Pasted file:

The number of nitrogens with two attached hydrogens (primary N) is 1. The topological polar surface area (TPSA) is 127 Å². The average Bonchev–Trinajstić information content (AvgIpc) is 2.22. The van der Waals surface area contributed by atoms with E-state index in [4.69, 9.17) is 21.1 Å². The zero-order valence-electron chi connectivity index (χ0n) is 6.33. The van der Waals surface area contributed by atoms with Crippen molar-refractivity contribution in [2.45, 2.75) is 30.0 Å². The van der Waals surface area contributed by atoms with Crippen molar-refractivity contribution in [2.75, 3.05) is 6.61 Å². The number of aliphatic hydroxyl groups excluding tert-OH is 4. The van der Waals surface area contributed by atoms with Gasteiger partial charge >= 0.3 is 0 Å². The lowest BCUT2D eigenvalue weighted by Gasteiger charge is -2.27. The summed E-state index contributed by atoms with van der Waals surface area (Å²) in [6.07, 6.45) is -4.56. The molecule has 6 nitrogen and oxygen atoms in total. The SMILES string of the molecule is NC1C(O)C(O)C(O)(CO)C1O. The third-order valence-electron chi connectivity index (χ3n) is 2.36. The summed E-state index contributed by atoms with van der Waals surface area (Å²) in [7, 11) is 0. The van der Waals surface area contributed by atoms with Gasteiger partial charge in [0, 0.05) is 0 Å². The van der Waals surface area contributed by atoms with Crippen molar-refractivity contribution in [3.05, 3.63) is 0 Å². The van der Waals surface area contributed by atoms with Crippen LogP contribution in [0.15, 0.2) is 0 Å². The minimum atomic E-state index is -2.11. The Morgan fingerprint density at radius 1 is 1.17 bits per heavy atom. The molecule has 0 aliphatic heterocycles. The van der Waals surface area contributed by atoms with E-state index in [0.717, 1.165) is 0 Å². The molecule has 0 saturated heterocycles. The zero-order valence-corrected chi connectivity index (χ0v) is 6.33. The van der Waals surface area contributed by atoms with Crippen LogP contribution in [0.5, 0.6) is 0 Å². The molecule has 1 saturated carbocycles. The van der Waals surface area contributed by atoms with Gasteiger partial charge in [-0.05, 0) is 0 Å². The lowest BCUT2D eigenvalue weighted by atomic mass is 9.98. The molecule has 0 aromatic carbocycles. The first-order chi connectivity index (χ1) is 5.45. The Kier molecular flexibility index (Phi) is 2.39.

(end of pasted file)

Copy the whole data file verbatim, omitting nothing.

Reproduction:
The number of nitrogens with two attached hydrogens (primary N) is 1. The topological polar surface area (TPSA) is 127 Å². The average Bonchev–Trinajstić information content (AvgIpc) is 2.22. The van der Waals surface area contributed by atoms with E-state index in [4.69, 9.17) is 21.1 Å². The zero-order valence-electron chi connectivity index (χ0n) is 6.33. The van der Waals surface area contributed by atoms with Crippen molar-refractivity contribution in [2.45, 2.75) is 30.0 Å². The van der Waals surface area contributed by atoms with Crippen molar-refractivity contribution in [2.75, 3.05) is 6.61 Å². The number of aliphatic hydroxyl groups excluding tert-OH is 4. The van der Waals surface area contributed by atoms with Gasteiger partial charge >= 0.3 is 0 Å². The lowest BCUT2D eigenvalue weighted by Gasteiger charge is -2.27. The summed E-state index contributed by atoms with van der Waals surface area (Å²) in [6.07, 6.45) is -4.56. The molecule has 6 nitrogen and oxygen atoms in total. The SMILES string of the molecule is NC1C(O)C(O)C(O)(CO)C1O. The third-order valence-electron chi connectivity index (χ3n) is 2.36. The summed E-state index contributed by atoms with van der Waals surface area (Å²) in [7, 11) is 0. The van der Waals surface area contributed by atoms with Gasteiger partial charge in [0, 0.05) is 0 Å². The van der Waals surface area contributed by atoms with Crippen molar-refractivity contribution in [3.05, 3.63) is 0 Å². The van der Waals surface area contributed by atoms with Crippen LogP contribution in [0.15, 0.2) is 0 Å². The minimum atomic E-state index is -2.11. The Morgan fingerprint density at radius 1 is 1.17 bits per heavy atom. The molecule has 0 aliphatic heterocycles. The van der Waals surface area contributed by atoms with E-state index in [0.717, 1.165) is 0 Å². The molecule has 0 saturated heterocycles. The zero-order valence-corrected chi connectivity index (χ0v) is 6.33. The van der Waals surface area contributed by atoms with Crippen LogP contribution in [0.5, 0.6) is 0 Å². The molecule has 1 saturated carbocycles. The van der Waals surface area contributed by atoms with Gasteiger partial charge in [-0.05, 0) is 0 Å². The lowest BCUT2D eigenvalue weighted by atomic mass is 9.98. The molecule has 0 aromatic carbocycles. The first-order chi connectivity index (χ1) is 5.45. The Kier molecular flexibility index (Phi) is 2.39.